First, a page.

There has been several claims that president Ramaphosa is weak.
Fresh from raising $20bn (R265bn) in investments, President Cyril Ramaphosa has challenged critics who claim that he is weak, insisting instead that he is effective and is driven by a desire to unite the ANC.
Ramaphosa was speaking during a wide-ranging interview following visits to Nigeria, Saudi Arabia and the United Arab Emirates this week.
Speaking at the end of the trip, Ramaphosa:
– Denied that he had knelt before Goodwill Zwelithini when he met the Zulu king last week to address the Ingonyama Trust controversy;
– Said he refused to be a “dictator” and would always follow former president Nelson Mandela’s leadership style;
– Pledged to continue with his mission to clean up state-owned enterprises; and
– Said he would act on international investment projects that were signed by his predecessor Jacob Zuma but that had not taken off.
Ramaphosa conceded that he was seen as weak when he delayed recalling Zuma after he was elected as the president of the ANC in December, and when he delayed removing former North West premier Supra Mahumapelo, who faced a violent mass revolt in his province.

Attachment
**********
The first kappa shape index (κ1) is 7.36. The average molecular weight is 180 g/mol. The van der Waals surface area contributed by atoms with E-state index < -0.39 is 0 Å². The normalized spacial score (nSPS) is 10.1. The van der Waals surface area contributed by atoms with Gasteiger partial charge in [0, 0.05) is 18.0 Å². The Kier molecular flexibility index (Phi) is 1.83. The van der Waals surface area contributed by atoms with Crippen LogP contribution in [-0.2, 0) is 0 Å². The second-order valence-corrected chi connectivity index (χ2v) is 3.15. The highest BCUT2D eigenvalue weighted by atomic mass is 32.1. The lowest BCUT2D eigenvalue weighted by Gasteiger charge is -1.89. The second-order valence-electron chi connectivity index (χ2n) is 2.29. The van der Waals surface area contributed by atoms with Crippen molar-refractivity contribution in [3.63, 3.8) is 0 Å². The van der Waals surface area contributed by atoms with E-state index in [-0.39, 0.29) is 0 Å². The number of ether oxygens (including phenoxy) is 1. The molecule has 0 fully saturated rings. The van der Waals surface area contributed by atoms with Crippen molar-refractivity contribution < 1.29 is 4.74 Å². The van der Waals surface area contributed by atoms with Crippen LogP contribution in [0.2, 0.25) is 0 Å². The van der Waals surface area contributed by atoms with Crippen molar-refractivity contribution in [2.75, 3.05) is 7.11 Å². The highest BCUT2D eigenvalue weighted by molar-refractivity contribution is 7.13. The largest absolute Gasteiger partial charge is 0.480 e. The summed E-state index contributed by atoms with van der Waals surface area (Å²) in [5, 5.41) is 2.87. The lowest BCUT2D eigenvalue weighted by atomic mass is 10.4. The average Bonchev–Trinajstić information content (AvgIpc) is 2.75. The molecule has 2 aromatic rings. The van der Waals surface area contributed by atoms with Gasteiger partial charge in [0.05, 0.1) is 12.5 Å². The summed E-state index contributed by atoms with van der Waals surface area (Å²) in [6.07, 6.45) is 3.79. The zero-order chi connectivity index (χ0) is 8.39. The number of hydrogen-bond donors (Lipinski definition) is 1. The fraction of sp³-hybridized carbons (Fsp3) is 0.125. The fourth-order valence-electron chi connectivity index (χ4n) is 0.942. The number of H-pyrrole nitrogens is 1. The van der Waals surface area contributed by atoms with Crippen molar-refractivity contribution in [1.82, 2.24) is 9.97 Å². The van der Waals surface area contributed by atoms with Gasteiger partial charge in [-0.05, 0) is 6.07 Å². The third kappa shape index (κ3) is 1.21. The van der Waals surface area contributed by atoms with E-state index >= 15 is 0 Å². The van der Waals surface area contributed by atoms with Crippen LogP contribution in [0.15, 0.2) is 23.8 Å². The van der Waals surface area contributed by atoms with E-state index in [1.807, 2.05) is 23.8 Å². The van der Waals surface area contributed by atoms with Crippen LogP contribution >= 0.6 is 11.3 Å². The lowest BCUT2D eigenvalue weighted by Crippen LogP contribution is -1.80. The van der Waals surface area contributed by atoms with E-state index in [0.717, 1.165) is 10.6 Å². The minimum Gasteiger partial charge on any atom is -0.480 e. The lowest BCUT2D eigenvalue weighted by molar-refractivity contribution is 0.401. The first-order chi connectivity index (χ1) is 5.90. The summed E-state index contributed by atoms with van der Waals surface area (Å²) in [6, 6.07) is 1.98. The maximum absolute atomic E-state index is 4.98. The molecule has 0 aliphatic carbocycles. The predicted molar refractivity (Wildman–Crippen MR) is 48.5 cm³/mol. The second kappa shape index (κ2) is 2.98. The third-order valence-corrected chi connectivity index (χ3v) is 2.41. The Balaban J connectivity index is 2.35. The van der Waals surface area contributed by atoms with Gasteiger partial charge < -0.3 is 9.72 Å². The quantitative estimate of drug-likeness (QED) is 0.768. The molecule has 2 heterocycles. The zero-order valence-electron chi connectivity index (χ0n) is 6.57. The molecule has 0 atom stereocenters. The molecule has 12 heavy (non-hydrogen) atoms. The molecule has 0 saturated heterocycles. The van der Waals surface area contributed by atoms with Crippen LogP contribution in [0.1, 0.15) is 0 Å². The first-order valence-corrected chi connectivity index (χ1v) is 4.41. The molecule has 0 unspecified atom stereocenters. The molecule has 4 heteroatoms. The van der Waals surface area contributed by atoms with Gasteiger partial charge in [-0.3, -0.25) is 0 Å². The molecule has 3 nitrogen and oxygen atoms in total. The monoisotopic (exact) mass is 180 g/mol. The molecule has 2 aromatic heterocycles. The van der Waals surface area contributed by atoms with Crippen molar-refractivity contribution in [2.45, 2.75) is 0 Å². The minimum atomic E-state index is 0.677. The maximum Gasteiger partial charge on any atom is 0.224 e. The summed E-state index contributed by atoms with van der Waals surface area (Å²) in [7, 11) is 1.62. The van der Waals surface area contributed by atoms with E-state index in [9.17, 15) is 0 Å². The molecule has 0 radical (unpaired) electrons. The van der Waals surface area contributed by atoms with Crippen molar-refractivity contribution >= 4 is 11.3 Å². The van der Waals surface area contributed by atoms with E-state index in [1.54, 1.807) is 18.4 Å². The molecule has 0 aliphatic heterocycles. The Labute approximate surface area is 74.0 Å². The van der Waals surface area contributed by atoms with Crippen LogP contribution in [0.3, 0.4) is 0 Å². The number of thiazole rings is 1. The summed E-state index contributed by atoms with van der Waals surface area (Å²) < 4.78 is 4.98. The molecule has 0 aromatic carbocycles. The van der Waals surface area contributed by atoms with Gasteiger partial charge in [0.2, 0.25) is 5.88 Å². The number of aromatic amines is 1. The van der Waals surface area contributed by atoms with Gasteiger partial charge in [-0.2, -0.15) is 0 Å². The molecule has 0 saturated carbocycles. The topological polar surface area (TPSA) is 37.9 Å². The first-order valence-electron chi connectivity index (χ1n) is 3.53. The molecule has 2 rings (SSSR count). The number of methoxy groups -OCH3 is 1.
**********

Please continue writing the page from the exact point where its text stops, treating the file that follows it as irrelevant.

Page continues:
“I said I would rather be seen as a weak president than split the ANC because that is not my mission. My mission is to keep the ANC united and I intend to succeed in having the ANC united.”
The sentiment that he is weak has largely come from those who campaigned for him to ascend to the presidency as they are frustrated that he is taking too long to dismantle the Zuma faction that still controls some provinces.
Ramaphosa chuckled when asked if he was in charge of the still-divided party.
“I am the president of the ANC, I am not a dictator of the ANC. The ANC has a national executive committee that is given the responsibility of leading the ANC in between conferences,” he said.
“The ANC’s ethos and culture has always been collective leadership, and we are not going to depart from that because some people want to see a dictatorial leader who will tell people this is what you are going to do or else …
“We don’t work like that in the ANC. We build consensus, you take everyone along with you and that is the style of leadership that has always been used.”
Despite the unity rhetoric in the party, there is an anti-Ramaphosa faction that wants an early national general council (NGC) to be held so that Ramaphosa can be recalled.